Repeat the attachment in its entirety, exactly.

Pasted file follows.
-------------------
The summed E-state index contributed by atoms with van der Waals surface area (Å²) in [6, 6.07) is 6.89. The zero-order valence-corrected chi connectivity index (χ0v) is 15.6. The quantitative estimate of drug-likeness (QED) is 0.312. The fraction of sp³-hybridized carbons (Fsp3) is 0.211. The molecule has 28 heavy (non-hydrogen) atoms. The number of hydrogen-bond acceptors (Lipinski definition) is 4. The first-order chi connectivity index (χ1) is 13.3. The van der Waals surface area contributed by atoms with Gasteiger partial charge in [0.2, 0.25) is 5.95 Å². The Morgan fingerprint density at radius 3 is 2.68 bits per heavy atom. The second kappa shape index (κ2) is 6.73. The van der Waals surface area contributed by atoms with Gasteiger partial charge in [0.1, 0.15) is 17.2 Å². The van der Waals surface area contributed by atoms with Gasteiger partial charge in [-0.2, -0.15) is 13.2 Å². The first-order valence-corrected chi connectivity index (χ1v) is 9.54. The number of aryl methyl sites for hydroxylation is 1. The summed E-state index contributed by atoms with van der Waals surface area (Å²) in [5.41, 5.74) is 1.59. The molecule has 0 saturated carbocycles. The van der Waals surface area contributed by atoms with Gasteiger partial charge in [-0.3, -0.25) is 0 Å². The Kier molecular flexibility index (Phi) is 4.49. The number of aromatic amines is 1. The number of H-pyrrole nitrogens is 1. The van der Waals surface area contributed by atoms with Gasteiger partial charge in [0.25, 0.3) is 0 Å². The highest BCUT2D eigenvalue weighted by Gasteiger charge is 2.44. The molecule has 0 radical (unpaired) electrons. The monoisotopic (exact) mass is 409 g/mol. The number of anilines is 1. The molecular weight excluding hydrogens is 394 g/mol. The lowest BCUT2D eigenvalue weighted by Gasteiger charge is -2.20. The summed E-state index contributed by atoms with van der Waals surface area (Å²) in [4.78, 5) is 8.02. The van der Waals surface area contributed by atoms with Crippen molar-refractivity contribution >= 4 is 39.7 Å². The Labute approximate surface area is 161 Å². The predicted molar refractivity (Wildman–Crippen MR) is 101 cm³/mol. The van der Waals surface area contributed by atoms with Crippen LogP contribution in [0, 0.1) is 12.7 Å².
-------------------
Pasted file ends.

The summed E-state index contributed by atoms with van der Waals surface area (Å²) in [6, 6.07) is 6.89. The zero-order valence-corrected chi connectivity index (χ0v) is 15.6. The quantitative estimate of drug-likeness (QED) is 0.312. The fraction of sp³-hybridized carbons (Fsp3) is 0.211. The molecule has 28 heavy (non-hydrogen) atoms. The number of hydrogen-bond acceptors (Lipinski definition) is 4. The first-order chi connectivity index (χ1) is 13.3. The van der Waals surface area contributed by atoms with Gasteiger partial charge in [0.2, 0.25) is 5.95 Å². The Morgan fingerprint density at radius 3 is 2.68 bits per heavy atom. The second kappa shape index (κ2) is 6.73. The van der Waals surface area contributed by atoms with Gasteiger partial charge in [0.1, 0.15) is 17.2 Å². The van der Waals surface area contributed by atoms with Gasteiger partial charge in [-0.2, -0.15) is 13.2 Å². The first-order valence-corrected chi connectivity index (χ1v) is 9.54. The number of aryl methyl sites for hydroxylation is 1. The summed E-state index contributed by atoms with van der Waals surface area (Å²) in [5.41, 5.74) is 1.59. The molecule has 0 saturated carbocycles. The van der Waals surface area contributed by atoms with Gasteiger partial charge in [-0.3, -0.25) is 0 Å². The Kier molecular flexibility index (Phi) is 4.49. The number of aromatic amines is 1. The number of H-pyrrole nitrogens is 1. The van der Waals surface area contributed by atoms with Gasteiger partial charge in [0.25, 0.3) is 0 Å². The highest BCUT2D eigenvalue weighted by Gasteiger charge is 2.44. The molecule has 0 radical (unpaired) electrons. The monoisotopic (exact) mass is 409 g/mol. The number of anilines is 1. The molecular weight excluding hydrogens is 394 g/mol. The lowest BCUT2D eigenvalue weighted by Gasteiger charge is -2.20. The summed E-state index contributed by atoms with van der Waals surface area (Å²) in [4.78, 5) is 8.02. The van der Waals surface area contributed by atoms with Crippen molar-refractivity contribution >= 4 is 39.7 Å². The Labute approximate surface area is 161 Å². The predicted molar refractivity (Wildman–Crippen MR) is 101 cm³/mol. The van der Waals surface area contributed by atoms with Crippen LogP contribution in [0, 0.1) is 12.7 Å².